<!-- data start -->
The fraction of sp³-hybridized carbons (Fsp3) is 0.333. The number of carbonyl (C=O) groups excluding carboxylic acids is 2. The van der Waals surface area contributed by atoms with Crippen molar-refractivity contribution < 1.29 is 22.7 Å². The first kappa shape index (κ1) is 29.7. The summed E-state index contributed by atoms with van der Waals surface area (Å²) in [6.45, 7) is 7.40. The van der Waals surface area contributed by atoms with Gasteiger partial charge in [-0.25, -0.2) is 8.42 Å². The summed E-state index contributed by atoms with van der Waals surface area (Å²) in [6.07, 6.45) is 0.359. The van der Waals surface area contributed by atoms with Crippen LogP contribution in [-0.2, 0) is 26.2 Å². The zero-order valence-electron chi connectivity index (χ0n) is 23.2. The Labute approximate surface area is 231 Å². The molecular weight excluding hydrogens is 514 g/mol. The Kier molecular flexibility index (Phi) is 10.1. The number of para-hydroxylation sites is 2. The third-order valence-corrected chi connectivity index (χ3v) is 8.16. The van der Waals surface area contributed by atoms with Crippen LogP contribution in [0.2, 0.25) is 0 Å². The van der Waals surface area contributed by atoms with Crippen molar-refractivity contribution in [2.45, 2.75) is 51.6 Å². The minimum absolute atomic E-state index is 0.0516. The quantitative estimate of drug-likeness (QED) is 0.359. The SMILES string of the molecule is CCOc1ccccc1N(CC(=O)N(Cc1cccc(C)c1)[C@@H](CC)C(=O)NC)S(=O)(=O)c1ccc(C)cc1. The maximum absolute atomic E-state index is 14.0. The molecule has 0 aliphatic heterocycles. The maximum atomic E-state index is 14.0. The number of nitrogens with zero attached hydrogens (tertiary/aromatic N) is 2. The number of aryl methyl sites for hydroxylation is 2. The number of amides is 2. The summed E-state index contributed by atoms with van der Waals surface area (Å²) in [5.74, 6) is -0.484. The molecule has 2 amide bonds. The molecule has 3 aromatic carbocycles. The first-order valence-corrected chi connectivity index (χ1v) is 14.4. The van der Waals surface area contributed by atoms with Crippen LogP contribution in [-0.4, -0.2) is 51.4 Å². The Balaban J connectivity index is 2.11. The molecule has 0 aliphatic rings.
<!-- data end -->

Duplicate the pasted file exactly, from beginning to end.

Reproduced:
The fraction of sp³-hybridized carbons (Fsp3) is 0.333. The number of carbonyl (C=O) groups excluding carboxylic acids is 2. The van der Waals surface area contributed by atoms with Crippen molar-refractivity contribution < 1.29 is 22.7 Å². The first kappa shape index (κ1) is 29.7. The summed E-state index contributed by atoms with van der Waals surface area (Å²) in [6.45, 7) is 7.40. The van der Waals surface area contributed by atoms with Gasteiger partial charge in [-0.25, -0.2) is 8.42 Å². The summed E-state index contributed by atoms with van der Waals surface area (Å²) in [6.07, 6.45) is 0.359. The van der Waals surface area contributed by atoms with Crippen LogP contribution in [-0.2, 0) is 26.2 Å². The zero-order valence-electron chi connectivity index (χ0n) is 23.2. The Labute approximate surface area is 231 Å². The molecular weight excluding hydrogens is 514 g/mol. The Kier molecular flexibility index (Phi) is 10.1. The number of para-hydroxylation sites is 2. The third-order valence-corrected chi connectivity index (χ3v) is 8.16. The van der Waals surface area contributed by atoms with Crippen LogP contribution in [0.2, 0.25) is 0 Å². The van der Waals surface area contributed by atoms with Crippen molar-refractivity contribution in [2.45, 2.75) is 51.6 Å². The minimum absolute atomic E-state index is 0.0516. The quantitative estimate of drug-likeness (QED) is 0.359. The SMILES string of the molecule is CCOc1ccccc1N(CC(=O)N(Cc1cccc(C)c1)[C@@H](CC)C(=O)NC)S(=O)(=O)c1ccc(C)cc1. The maximum absolute atomic E-state index is 14.0. The molecule has 0 aliphatic heterocycles. The maximum atomic E-state index is 14.0. The number of nitrogens with zero attached hydrogens (tertiary/aromatic N) is 2. The number of aryl methyl sites for hydroxylation is 2. The number of amides is 2. The summed E-state index contributed by atoms with van der Waals surface area (Å²) in [5.74, 6) is -0.484. The molecule has 2 amide bonds. The molecule has 3 aromatic carbocycles. The first-order valence-corrected chi connectivity index (χ1v) is 14.4. The van der Waals surface area contributed by atoms with Crippen LogP contribution in [-0.4, -0.2) is 51.4 Å². The Balaban J connectivity index is 2.11. The molecule has 0 aliphatic rings.